Applying manure to alfalfa is becoming an increasingly popular practice for livestock producers to dispose of and utilize nutrients. Increased regulatory pressure to reduce run-off from row crops has made alfalfa acres an appealing option for manure accommodation.
University of Wisconsin agronomist K.A. Kelling and University of Minnesota agronomist M.A. Schmitt point out the following advantages to applying manure to alfalfa:
(1) It allows more scheduling flexibility: a producer who applies manure to alfalfa has substantial cropland available for spreading throughout the summer months;
(2) It’s good for the crop – alfalfa requires relatively high rates of nutrients, and can benefit from the secondary micronutrients, along with the basics of nitrogen, phosphorus and potassium, contained in manure; and
(3) Alfalfa does an excellent job of recycling nitrogen from the soil. It will take most of the nitrogen it needs from the soil, rather than symbiotically fixing it from the atmosphere, and alfalfa’s deep root system can extract mobile nutrients at greater depths than corn.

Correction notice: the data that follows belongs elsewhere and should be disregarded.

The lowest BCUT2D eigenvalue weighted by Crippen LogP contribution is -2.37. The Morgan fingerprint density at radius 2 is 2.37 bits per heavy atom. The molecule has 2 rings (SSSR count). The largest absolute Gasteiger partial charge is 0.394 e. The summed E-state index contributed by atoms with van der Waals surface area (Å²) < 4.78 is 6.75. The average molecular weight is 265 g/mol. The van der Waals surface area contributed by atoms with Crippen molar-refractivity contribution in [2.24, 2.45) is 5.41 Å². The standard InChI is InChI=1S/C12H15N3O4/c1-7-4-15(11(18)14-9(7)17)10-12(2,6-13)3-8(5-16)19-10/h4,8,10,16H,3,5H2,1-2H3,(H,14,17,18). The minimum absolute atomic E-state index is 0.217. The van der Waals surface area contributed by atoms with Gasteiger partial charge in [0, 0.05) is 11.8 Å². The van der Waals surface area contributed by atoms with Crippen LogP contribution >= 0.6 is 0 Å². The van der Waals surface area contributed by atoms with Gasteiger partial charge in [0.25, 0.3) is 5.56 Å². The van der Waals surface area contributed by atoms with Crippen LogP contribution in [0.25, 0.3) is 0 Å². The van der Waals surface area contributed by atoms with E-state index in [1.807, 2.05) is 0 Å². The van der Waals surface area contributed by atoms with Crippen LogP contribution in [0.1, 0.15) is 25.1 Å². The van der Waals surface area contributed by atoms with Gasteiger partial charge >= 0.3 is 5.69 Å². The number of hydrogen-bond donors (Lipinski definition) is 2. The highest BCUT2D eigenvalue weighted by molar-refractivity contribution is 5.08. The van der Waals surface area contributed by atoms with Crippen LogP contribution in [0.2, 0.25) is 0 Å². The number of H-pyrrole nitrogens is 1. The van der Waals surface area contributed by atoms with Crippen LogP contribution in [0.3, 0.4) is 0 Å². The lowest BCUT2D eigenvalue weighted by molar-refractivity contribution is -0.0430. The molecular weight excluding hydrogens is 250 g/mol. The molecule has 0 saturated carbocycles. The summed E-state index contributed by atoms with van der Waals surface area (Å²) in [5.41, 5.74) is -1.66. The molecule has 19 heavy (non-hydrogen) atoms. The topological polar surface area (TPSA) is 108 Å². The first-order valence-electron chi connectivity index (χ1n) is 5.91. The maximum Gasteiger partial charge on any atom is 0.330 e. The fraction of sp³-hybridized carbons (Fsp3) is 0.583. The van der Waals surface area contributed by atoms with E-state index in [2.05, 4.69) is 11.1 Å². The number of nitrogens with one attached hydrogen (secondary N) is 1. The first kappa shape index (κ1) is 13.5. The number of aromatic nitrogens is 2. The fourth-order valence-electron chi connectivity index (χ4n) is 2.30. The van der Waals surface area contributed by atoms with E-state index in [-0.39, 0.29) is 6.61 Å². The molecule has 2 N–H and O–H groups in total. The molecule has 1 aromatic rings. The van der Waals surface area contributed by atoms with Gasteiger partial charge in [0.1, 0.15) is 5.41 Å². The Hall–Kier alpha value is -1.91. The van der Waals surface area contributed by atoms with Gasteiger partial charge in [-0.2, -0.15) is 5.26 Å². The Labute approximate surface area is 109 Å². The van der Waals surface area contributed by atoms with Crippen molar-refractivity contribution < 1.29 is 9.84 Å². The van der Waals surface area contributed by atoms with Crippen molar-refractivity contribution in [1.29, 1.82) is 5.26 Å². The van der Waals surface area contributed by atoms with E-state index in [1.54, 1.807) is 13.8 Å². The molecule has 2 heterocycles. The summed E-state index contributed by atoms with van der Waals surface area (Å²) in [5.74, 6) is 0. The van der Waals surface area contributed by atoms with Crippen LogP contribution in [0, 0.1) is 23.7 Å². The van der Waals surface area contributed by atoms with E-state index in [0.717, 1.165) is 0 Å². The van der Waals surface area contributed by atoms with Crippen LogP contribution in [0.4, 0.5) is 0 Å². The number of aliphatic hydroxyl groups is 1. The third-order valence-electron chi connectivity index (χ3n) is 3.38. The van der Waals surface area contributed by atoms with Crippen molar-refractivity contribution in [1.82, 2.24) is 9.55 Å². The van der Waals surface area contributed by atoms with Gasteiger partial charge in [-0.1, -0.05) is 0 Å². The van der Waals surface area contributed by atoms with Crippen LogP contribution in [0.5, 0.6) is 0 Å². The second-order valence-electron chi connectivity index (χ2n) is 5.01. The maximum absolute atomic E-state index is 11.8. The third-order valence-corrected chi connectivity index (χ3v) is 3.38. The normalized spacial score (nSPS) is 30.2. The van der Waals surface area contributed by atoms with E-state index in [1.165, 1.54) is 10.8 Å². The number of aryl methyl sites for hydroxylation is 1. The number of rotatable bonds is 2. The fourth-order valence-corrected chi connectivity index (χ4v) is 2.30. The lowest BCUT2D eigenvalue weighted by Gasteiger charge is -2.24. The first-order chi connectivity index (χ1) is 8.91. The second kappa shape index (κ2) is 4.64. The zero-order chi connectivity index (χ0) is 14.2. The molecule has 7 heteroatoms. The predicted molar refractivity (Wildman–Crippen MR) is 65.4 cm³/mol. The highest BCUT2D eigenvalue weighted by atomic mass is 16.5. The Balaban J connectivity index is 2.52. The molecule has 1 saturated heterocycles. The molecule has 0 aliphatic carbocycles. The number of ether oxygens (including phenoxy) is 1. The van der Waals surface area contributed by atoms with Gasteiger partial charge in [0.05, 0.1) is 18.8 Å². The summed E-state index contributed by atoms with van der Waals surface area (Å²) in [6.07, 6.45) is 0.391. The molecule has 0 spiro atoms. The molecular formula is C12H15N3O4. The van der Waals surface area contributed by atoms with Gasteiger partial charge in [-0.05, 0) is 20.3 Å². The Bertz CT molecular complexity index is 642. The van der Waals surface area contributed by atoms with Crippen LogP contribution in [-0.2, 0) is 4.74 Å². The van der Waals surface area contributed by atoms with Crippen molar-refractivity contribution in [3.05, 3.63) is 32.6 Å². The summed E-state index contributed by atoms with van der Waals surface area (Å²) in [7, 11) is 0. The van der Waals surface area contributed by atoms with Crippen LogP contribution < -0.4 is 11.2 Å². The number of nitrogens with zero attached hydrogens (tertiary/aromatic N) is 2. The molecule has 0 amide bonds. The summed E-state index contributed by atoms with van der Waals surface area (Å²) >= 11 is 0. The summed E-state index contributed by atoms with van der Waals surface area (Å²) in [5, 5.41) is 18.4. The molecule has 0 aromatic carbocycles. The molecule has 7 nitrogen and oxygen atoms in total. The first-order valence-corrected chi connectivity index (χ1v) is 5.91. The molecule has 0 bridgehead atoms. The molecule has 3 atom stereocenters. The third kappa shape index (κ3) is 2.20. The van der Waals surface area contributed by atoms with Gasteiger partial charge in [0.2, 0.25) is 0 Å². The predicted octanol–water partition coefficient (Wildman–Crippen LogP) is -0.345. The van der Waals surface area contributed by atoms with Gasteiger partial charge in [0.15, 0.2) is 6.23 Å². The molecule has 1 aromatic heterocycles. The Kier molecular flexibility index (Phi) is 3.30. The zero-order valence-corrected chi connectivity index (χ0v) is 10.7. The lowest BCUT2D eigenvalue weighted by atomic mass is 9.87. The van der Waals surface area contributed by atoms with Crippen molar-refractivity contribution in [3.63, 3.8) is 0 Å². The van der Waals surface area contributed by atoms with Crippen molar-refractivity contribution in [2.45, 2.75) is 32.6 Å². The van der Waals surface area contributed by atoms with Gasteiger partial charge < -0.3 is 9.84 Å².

The researchers note that applying manure to alfalfa can create increased weed pressure, particularly at high rates of application, and in the case of pre-seeding application. This issue could be countered, however, by commensurate increases in alfalfa yield. They added that excessive weed growth often does not persist past the first year of stand, is often rectified after the first cutting, and may be addressed with herbicides and/or timely clipping.
To read an in-depth report of their research and recommendations, follow this link.